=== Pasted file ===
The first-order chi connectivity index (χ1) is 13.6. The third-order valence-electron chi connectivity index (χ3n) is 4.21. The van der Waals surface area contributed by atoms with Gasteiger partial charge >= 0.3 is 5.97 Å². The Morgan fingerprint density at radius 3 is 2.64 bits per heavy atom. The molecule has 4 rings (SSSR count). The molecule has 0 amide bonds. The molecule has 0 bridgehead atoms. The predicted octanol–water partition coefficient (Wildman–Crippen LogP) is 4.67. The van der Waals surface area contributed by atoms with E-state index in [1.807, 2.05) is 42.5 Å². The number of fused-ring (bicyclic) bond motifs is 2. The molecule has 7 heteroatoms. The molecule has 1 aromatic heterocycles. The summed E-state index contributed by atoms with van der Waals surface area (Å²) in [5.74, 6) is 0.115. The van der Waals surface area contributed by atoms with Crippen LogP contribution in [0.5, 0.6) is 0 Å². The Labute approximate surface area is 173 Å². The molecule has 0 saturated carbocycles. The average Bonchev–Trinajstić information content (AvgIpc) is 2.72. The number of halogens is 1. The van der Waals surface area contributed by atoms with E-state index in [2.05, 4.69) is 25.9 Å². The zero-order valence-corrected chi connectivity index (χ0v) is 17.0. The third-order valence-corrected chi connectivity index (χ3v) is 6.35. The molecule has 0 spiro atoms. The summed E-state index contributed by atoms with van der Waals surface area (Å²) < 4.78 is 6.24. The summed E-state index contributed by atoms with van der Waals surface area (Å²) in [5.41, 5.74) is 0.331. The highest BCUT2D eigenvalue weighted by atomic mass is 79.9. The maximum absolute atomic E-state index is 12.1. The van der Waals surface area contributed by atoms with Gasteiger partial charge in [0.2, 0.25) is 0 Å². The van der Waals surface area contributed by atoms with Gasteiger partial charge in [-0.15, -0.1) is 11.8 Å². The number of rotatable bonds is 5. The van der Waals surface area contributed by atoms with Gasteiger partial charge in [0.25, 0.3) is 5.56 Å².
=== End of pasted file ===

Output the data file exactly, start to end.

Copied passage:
The first-order chi connectivity index (χ1) is 13.6. The third-order valence-electron chi connectivity index (χ3n) is 4.21. The van der Waals surface area contributed by atoms with Gasteiger partial charge >= 0.3 is 5.97 Å². The Morgan fingerprint density at radius 3 is 2.64 bits per heavy atom. The molecule has 4 rings (SSSR count). The molecule has 0 amide bonds. The molecule has 0 bridgehead atoms. The predicted octanol–water partition coefficient (Wildman–Crippen LogP) is 4.67. The van der Waals surface area contributed by atoms with E-state index in [1.807, 2.05) is 42.5 Å². The number of fused-ring (bicyclic) bond motifs is 2. The molecule has 7 heteroatoms. The molecule has 1 aromatic heterocycles. The summed E-state index contributed by atoms with van der Waals surface area (Å²) in [5.74, 6) is 0.115. The van der Waals surface area contributed by atoms with Crippen LogP contribution in [0.5, 0.6) is 0 Å². The Labute approximate surface area is 173 Å². The molecule has 0 saturated carbocycles. The average Bonchev–Trinajstić information content (AvgIpc) is 2.72. The number of halogens is 1. The van der Waals surface area contributed by atoms with E-state index in [2.05, 4.69) is 25.9 Å². The zero-order valence-corrected chi connectivity index (χ0v) is 17.0. The third-order valence-corrected chi connectivity index (χ3v) is 6.35. The molecule has 0 spiro atoms. The summed E-state index contributed by atoms with van der Waals surface area (Å²) < 4.78 is 6.24. The summed E-state index contributed by atoms with van der Waals surface area (Å²) in [5.41, 5.74) is 0.331. The highest BCUT2D eigenvalue weighted by atomic mass is 79.9. The maximum absolute atomic E-state index is 12.1. The van der Waals surface area contributed by atoms with Gasteiger partial charge in [0.2, 0.25) is 0 Å². The van der Waals surface area contributed by atoms with Gasteiger partial charge in [-0.15, -0.1) is 11.8 Å². The number of rotatable bonds is 5. The van der Waals surface area contributed by atoms with Gasteiger partial charge in [0.25, 0.3) is 5.56 Å².